All Creature Great and Small

“Quick – get a net! Where’s the killing jar? Hurry!!!”

We’re in the mad 4-H project season, where my children are crazily trying to finish more than 20 projects ranging from rocketry and electric to sewing and food preservation. The dining room serves as Project Central, with various posters and partially completed projects spread all over the table, overflowing the boxes that are supposed to contain them. Among other things, Peter and Amada are creating insect collections for entomology. Butterflies and moths, dragonflies and damselflies, beetles and stinkbugs, grasshoppers and crickets, pinned and spread, line the sideboard, awaiting placement in their newly finished insect boxes.

It’s curious how our perception of insects has changed throughout this project. Now when someone screams that there is a bug in the house, rather than telling him to squash it, the first thing out of my mouth tends to be, “Is it interesting?” We’ve found some pretty cool things even inside, like a leaf-footed bug with orange-tipped antennae in the little girls’ bedroom. If we weren’t studying insects or making the collections, this little creature would just have been smashed and forthwith removed. Alright, we still killed him (in the killing jar), but not without marveling at the amazing beauty in this little thing.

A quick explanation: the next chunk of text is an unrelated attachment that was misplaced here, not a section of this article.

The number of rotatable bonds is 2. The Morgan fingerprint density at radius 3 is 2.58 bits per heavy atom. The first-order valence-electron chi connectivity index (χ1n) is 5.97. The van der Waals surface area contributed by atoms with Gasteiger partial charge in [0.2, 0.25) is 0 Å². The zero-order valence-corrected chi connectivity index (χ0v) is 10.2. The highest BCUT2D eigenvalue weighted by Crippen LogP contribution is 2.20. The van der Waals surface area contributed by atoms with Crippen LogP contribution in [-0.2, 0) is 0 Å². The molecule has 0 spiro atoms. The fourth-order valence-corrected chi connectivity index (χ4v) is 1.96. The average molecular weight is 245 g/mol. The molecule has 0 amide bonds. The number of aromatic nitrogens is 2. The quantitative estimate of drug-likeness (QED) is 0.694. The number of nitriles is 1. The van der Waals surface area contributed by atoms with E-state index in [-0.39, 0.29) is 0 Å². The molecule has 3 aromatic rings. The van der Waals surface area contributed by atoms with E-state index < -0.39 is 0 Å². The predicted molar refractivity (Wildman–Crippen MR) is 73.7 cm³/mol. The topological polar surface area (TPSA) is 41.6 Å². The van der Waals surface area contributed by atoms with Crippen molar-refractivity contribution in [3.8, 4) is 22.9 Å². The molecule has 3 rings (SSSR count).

One of the reasons I love to weave nature study into our lives is that it forces us to stop long enough to enjoy the beauty God has made and to stand amazed at His incredible visible works that reveal His invisible attributes. How much I miss every day by not just taking the time to look around me and praise Him for His power displayed throughout creation.

Romans1:20 For since the creation of the world His invisible attributes, His eternal power and divine nature, have been clearly seen, being understood through what has been made, so that they are without excuse.

Comments

Hind's Feet said…
Wish we had known. Bethie found what looked like a mini scarab beetle. GOLD, bright shiny GOLD, not yellow or bronze, but looked as if the bug had been dipped in 14K gold. Then it had pure white eyes. So wild. We forgot to get our book, but we did study and stare for quite a while.

Of course if Bethie knew it was going in a killing jar I am not sure she would have handed it over. Aaron's collection consisted of drawings as he could not bear to destroy what God had created. Josh on the other hand still has boxes of what he found and happily plopped in the jars so he could preserve them.

Different approaches.
Hope you all survive the insanity.
Anne said…
Very cool! I love iridescent beetles, though we haven't seen a truly gold one. Peter had a problem with the killing aspect at first, but he got over it pretty quickly.

Andrew and Kara made large collections in junior high school for life science one year, but they didn't put them in genuine glass covered boxes and something (mice? other insects?) ate them off their boards later.

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